Your heater hoses should be replaced when either of two circumstances occur. The first is that one of the hoses has a leak. If one hose has a leak, you should go ahead and replace them both. The second circumstance is when your hoses are more than five years old, and you are planning a car trip out of town. It is better to replace them than to have a breakdown on a long trip.With over 5 years experience as an auto mechanic, I find that this repair will take between 1 and 3 hours depending on the car and your level of experience.
Your car has two heater hoses.
Both of the hoses are about three or four feet long. They may both be the same diameter, or one might be slightly larger. Determine which hose is being replaced. Or has been previously mentioned, you may elect to replace them both at the same time. This is especially true if you have to remove a lot of items in order to access the hoses.
Remove any parts that block your access to the ends of the heater hoses.
Most of the time, the clamps closest to the front of your car are not too bad to reach. The clamps or fittings near the firewall where the hoses hook to the heater core can be difficult. In fact, I have had times that I cut the hose and put a connector in the hose on my personal vehicles instead of digging through the miscellaneous to reach those fittings.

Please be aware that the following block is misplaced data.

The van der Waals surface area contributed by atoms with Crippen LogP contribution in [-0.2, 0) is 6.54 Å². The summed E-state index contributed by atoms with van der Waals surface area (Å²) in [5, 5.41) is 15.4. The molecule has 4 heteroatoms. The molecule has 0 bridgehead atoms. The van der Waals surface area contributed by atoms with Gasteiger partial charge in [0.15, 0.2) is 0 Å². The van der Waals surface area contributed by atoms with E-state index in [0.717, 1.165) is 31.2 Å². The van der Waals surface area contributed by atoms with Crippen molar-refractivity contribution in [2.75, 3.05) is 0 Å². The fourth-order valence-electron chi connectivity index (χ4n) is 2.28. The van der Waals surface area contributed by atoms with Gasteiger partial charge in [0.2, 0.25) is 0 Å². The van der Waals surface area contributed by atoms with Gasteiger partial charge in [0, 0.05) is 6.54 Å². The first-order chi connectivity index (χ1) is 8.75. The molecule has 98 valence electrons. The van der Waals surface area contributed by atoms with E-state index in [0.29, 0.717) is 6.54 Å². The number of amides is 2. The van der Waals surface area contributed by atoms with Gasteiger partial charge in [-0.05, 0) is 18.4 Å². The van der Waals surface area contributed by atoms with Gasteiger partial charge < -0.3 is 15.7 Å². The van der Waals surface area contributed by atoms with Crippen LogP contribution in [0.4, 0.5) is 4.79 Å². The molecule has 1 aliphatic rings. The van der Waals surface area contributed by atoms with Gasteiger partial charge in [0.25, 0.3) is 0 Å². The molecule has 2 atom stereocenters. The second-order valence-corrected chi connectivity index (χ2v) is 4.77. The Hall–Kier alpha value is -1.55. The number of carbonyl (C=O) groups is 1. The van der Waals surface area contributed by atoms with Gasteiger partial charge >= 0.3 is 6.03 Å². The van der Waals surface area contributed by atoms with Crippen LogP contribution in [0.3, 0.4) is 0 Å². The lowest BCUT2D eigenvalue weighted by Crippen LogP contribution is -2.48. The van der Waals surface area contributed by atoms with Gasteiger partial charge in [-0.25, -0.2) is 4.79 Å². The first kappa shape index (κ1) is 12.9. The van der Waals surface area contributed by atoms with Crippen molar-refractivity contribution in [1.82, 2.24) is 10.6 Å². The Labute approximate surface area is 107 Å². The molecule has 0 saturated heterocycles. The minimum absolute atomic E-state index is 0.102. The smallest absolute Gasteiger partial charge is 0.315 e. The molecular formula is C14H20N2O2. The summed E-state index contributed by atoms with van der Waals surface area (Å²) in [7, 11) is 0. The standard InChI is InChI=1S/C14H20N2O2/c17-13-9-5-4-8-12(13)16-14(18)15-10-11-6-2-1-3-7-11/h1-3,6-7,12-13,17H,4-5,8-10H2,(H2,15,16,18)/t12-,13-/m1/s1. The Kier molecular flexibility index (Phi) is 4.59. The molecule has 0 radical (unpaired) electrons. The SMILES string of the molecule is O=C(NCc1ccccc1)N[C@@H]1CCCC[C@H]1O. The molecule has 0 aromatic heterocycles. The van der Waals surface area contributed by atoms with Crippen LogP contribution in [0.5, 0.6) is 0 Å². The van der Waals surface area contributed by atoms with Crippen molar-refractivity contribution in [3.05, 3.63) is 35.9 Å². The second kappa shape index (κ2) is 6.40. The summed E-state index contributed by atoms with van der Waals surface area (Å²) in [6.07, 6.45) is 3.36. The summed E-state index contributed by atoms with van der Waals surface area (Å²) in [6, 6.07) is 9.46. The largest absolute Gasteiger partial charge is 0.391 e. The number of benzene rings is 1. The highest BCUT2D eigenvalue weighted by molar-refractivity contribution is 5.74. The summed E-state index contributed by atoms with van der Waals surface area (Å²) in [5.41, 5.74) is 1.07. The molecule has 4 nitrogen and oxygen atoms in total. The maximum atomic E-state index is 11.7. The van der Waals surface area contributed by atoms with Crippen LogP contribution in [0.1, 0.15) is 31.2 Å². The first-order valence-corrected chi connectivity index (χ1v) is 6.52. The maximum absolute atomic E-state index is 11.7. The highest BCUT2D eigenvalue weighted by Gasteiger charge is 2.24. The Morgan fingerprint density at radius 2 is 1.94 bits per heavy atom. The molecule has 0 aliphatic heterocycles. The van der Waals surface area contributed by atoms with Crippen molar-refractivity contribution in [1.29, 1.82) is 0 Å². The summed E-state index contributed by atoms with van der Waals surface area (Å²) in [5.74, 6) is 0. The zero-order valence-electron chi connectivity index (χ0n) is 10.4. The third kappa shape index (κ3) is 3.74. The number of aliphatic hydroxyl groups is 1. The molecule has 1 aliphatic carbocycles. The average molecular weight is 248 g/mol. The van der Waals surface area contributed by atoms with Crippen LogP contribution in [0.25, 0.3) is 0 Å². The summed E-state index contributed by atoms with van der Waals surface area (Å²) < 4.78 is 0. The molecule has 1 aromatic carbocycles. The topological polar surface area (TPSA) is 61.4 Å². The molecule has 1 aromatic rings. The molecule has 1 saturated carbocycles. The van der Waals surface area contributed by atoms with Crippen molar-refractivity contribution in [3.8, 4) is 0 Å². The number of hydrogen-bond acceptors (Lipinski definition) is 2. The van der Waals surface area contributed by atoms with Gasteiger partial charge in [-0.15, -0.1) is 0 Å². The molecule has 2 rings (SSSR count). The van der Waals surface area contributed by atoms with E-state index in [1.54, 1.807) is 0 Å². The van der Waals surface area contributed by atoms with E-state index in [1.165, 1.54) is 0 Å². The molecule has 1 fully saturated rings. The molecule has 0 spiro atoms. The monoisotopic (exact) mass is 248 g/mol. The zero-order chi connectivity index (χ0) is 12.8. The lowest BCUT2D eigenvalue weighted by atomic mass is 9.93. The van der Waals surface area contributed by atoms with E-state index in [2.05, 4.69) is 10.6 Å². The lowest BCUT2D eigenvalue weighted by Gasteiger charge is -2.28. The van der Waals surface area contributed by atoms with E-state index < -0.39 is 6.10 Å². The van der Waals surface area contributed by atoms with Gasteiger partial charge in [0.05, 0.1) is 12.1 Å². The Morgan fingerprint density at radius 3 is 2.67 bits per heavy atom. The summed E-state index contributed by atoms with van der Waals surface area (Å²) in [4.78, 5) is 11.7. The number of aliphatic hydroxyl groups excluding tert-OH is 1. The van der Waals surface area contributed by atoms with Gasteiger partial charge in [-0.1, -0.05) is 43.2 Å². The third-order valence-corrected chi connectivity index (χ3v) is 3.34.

Remove the clamp that fastens the hose to your engine block.
Generally, these clamps are easy to find and easy to remove with a screwdriver or pliers. Once the clamp is loose, slide it down the hose and pull the hose loose from the block. If it does not come off after a little work. Try making a vertical slit down the hose over the fitting. Use a screwdriver or your knife blade to pry the hose loose from the connector.
Disconnect the hose from the heater core.
There are several different types of clamps that hold the heater hose to your heater core. The easy types have either a screw that you can loosen or a set of “ears” that you can compress with pliers to remove the clamp. Clamps that require some type of compression device to remove can be tricky if you have never used one of these tools. Either way, loosen the clamp and slide it up the hose. Twist the hose until it comes free. You may need to carefully slice it off of the fitting.
Compare the new hose to the old one or take the old one to the parts store to buy a new hose.
After you have removed the hose from the vehicle, compare its length and diameter to the new hose. An inch or so difference in length should not make a difference. However, if it is more than a few inches shorter, there is a good chance that it may not be long enough or may risk being damaged by touching hot engine parts.
Attach the new hose to the engine block and the heater core.
Clean the fittings as much as possible. Slide the clamps onto the new hose. Slip each end onto the fittings on the engine block and near the firewall. Position the clamps on the hose over the fittings and tighten the clamps to secure the hose. Refill the radiator to replace coolant lost during the process. Replace any hardware that was removed during the repair. Drive the car a short distance to warm the engine and check the hose fittings for leaks. Leaks can usually be fixed by tightening the clamp near the leak.